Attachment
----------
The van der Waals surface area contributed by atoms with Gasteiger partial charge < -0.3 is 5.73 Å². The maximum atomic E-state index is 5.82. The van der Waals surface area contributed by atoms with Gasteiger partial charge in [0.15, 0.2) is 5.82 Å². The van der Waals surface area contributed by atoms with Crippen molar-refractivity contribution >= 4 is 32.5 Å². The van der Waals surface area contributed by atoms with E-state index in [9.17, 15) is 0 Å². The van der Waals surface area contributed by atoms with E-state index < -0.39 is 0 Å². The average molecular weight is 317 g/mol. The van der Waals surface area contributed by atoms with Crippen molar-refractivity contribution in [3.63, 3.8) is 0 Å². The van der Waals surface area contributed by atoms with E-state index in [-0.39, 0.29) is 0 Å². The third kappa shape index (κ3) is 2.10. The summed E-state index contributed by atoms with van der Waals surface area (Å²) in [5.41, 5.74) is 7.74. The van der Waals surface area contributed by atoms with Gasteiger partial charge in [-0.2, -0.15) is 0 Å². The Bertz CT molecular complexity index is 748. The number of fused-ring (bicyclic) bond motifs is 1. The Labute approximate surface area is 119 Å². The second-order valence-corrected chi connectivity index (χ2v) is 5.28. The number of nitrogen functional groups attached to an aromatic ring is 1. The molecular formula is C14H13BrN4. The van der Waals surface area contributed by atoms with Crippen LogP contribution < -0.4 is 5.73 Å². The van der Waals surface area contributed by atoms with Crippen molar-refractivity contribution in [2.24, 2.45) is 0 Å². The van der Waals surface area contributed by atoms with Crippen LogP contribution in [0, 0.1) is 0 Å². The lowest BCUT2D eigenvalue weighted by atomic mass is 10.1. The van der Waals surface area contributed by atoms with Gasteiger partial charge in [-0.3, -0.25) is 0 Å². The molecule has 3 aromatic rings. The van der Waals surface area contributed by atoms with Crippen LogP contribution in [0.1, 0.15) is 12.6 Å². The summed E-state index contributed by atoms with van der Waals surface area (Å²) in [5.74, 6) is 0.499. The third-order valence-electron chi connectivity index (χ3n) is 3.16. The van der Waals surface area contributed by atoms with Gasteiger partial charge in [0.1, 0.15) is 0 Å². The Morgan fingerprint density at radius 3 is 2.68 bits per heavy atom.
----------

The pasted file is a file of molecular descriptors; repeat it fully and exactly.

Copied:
The van der Waals surface area contributed by atoms with Gasteiger partial charge < -0.3 is 5.73 Å². The maximum atomic E-state index is 5.82. The van der Waals surface area contributed by atoms with Gasteiger partial charge in [0.15, 0.2) is 5.82 Å². The van der Waals surface area contributed by atoms with Crippen molar-refractivity contribution >= 4 is 32.5 Å². The van der Waals surface area contributed by atoms with E-state index in [9.17, 15) is 0 Å². The van der Waals surface area contributed by atoms with E-state index < -0.39 is 0 Å². The average molecular weight is 317 g/mol. The van der Waals surface area contributed by atoms with Crippen molar-refractivity contribution in [3.63, 3.8) is 0 Å². The van der Waals surface area contributed by atoms with E-state index in [-0.39, 0.29) is 0 Å². The third kappa shape index (κ3) is 2.10. The summed E-state index contributed by atoms with van der Waals surface area (Å²) in [5.41, 5.74) is 7.74. The van der Waals surface area contributed by atoms with Gasteiger partial charge in [-0.2, -0.15) is 0 Å². The Bertz CT molecular complexity index is 748. The number of fused-ring (bicyclic) bond motifs is 1. The Labute approximate surface area is 119 Å². The second-order valence-corrected chi connectivity index (χ2v) is 5.28. The number of nitrogen functional groups attached to an aromatic ring is 1. The molecular formula is C14H13BrN4. The van der Waals surface area contributed by atoms with Crippen LogP contribution < -0.4 is 5.73 Å². The van der Waals surface area contributed by atoms with Crippen molar-refractivity contribution in [2.24, 2.45) is 0 Å². The van der Waals surface area contributed by atoms with Crippen LogP contribution in [0, 0.1) is 0 Å². The lowest BCUT2D eigenvalue weighted by atomic mass is 10.1. The van der Waals surface area contributed by atoms with Gasteiger partial charge in [-0.3, -0.25) is 0 Å². The molecule has 3 aromatic rings. The van der Waals surface area contributed by atoms with Crippen LogP contribution in [0.1, 0.15) is 12.6 Å². The summed E-state index contributed by atoms with van der Waals surface area (Å²) in [5.74, 6) is 0.499. The third-order valence-electron chi connectivity index (χ3n) is 3.16. The van der Waals surface area contributed by atoms with Gasteiger partial charge in [0.1, 0.15) is 0 Å². The Morgan fingerprint density at radius 3 is 2.68 bits per heavy atom.